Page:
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Hog Farmers End Mandatory Pork Checkoff:
Independent producers vote down pork tax

Campaign for Family Farms prepares for next corporate target

Campaign for Family Farms
Washington, D.C.

Rhonda Perry feeding hogs on her family farm near Armstrong, Missouri.
Rhonda Perry feeding hogs on her family farm near Armstrong, Missouri. Photo by Nic Paget-Clarke.
Hog farmer members of the Campaign for Family Farms (CFF), the coalition of state based farm groups who led the three and a half year effort to end the mandatory pork checkoff, are celebrating their huge victory over the National Pork Producers Council (NPPC). Today Secretary of Agriculture Glickman announced that hog producers voted to end the mandatory pork checkoff.

Hog farmers had plenty to celebrate as they beat the NPPC, which spent upwards of $4 million dollars in an attempt to win the referendum. There were a total of 30,347 votes cast in the referendum. Of those votes, 15,951 (53%) were cast by producers who voted to end the mandatory pork checkoff while only 14,396 producers (47%) voted to continue the tax.

Hog producers say they voted to end the mandatory pork checkoff, a tax on every hog sold in the U.S. that generates roughly a million dollars a week for the NPPC, because it has been used to promote the interests of factory farms and corporate meatpackers and hasn’t helped independent producers increase their bottom line. Over the course of the three year campaign to end the checkoff, it has grown to signify more than ending an unsuccessful program.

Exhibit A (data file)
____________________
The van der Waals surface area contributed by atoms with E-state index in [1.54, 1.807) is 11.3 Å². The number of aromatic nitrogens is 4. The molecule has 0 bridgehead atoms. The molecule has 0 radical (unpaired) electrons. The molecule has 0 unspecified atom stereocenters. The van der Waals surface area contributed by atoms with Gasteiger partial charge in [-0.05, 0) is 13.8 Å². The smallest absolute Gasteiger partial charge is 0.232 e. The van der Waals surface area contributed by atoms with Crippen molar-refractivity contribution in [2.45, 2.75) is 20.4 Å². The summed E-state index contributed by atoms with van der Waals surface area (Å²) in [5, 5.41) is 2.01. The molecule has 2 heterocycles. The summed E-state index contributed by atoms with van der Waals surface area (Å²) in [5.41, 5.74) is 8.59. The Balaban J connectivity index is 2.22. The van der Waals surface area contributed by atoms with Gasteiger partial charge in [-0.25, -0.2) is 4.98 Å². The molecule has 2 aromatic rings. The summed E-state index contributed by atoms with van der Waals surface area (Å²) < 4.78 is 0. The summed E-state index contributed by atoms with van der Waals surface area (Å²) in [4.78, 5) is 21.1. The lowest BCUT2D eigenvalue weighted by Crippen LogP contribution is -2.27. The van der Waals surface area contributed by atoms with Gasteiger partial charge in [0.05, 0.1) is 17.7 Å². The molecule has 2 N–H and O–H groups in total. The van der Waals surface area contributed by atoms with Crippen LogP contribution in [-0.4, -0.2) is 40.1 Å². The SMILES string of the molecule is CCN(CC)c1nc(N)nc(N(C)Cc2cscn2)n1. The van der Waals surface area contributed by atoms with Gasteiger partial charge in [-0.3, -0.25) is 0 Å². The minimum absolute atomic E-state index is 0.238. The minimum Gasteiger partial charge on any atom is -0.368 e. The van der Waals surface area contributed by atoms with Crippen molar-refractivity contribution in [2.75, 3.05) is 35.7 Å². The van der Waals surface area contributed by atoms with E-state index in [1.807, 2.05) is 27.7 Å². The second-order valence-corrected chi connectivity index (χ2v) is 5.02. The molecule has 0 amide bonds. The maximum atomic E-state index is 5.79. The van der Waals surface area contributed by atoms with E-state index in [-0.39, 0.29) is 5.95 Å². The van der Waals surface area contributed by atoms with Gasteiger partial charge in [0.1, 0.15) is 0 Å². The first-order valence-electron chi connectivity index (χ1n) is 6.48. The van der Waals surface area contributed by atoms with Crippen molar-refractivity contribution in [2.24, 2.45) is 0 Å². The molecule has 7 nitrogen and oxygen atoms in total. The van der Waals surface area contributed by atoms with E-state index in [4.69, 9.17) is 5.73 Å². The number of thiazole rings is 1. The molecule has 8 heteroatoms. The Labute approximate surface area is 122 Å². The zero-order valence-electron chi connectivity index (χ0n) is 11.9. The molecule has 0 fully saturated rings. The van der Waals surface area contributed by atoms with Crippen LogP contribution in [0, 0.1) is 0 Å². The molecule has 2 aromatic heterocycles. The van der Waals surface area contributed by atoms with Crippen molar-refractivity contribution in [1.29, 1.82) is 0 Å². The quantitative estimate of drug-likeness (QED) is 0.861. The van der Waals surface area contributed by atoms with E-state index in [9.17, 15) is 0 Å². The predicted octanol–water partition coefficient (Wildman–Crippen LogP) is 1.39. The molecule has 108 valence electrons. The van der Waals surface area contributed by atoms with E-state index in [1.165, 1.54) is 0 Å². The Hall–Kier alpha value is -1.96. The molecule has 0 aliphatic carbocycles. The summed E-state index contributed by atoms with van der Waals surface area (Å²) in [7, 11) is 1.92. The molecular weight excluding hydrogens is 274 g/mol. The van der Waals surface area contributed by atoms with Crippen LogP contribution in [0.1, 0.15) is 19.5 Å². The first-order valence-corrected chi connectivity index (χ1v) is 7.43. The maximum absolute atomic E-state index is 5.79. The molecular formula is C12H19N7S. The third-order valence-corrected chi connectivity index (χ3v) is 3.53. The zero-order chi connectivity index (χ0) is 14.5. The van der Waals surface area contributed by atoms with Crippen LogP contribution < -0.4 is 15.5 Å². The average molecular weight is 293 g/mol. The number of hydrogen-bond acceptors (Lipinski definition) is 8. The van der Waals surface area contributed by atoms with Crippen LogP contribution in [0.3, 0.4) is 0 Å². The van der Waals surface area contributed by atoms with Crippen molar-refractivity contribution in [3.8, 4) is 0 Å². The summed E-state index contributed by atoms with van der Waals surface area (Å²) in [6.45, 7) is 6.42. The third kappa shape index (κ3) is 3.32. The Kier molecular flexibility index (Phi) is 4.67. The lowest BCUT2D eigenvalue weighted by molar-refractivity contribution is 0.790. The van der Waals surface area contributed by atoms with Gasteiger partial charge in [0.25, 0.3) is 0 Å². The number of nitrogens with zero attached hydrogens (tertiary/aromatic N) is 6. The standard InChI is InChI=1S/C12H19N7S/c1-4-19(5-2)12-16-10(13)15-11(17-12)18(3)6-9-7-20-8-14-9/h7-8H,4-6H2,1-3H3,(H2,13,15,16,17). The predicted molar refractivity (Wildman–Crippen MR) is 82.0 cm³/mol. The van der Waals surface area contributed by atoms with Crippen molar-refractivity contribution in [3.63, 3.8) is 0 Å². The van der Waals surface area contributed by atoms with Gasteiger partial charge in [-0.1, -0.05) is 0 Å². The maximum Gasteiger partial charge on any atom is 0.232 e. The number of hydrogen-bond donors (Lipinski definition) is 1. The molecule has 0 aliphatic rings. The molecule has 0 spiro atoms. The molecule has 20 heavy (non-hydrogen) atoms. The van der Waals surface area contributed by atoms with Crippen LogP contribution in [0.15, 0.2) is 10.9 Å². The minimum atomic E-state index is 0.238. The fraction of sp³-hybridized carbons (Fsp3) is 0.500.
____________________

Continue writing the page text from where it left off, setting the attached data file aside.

“This referendum is about much more than ending an unfair tax. It’s about farmers organizing and fighting back against corporate power and money. With the checkoff gone, the National Pork Producers Council won’t be able to carry water for the agribusiness corporations while claiming to represent America’s hog farmers” said Minnesota hog farmer Jim Joens, a member of the Land Stewardship Project and spokesperson for CFF.

“Family farmers are fighting back against the commodity groups that have sold them out and the corporate agriculture system that is trying to force them off their farms. We took down the NPPC and we’re going after their corporate allies next.”  Said Dubuque Iowa hog farmer Dale Leslein, a member of Iowa Citizens for Community Improvement and a spokesperson for CFF.

Illinois hog farmer Phil Wright, a member of the Illinois Stewardship Alliance and CFF spokesperson added, “This is a hard fought victory won by American hog farmers. Throughout this campaign it was hog farmers who did the heavy lifting make sure the referendum was held and it was hog farmers who voted to end the National Pork Producer Council’s million dollar a week gravy train.”

The victory for independent producers and the Campaign for Family Farms culminates a campaign that started in 1998 with a national petition drive of hog farmers. The Campaign for Family Farms submitted 19,043 signatures from hog farmers across the country to USDA in May, 1999, forcing a referendum to end the mandatory pork checkoff. A year and three months later, hog farmers across the country voted at their county Farm Service Agency offices. The ballots were counted on November 29, 2000, and the results were not released until today.

“For years the NPPC has been using our money to represent the interests of corporate factory farms and meatpackers. We’re sick and tired losing money hand over fist due to consolidation in the pork industry and the ill-conceived policies of the NPPC. It’s been 16 weeks since we voted and that means we’ve had to fork over another $16 million. There is no justifiable reason to collect this tax one day longer. We demand that USDA stop the collection of checkoff payments immediately.” said Missouri hog farmer Rhonda Perry, a member of the Missouri Rural Crisis Center and spokesperson for the Campaign for Family Farms.”

Published in In Motion Magazine, January 15, 2001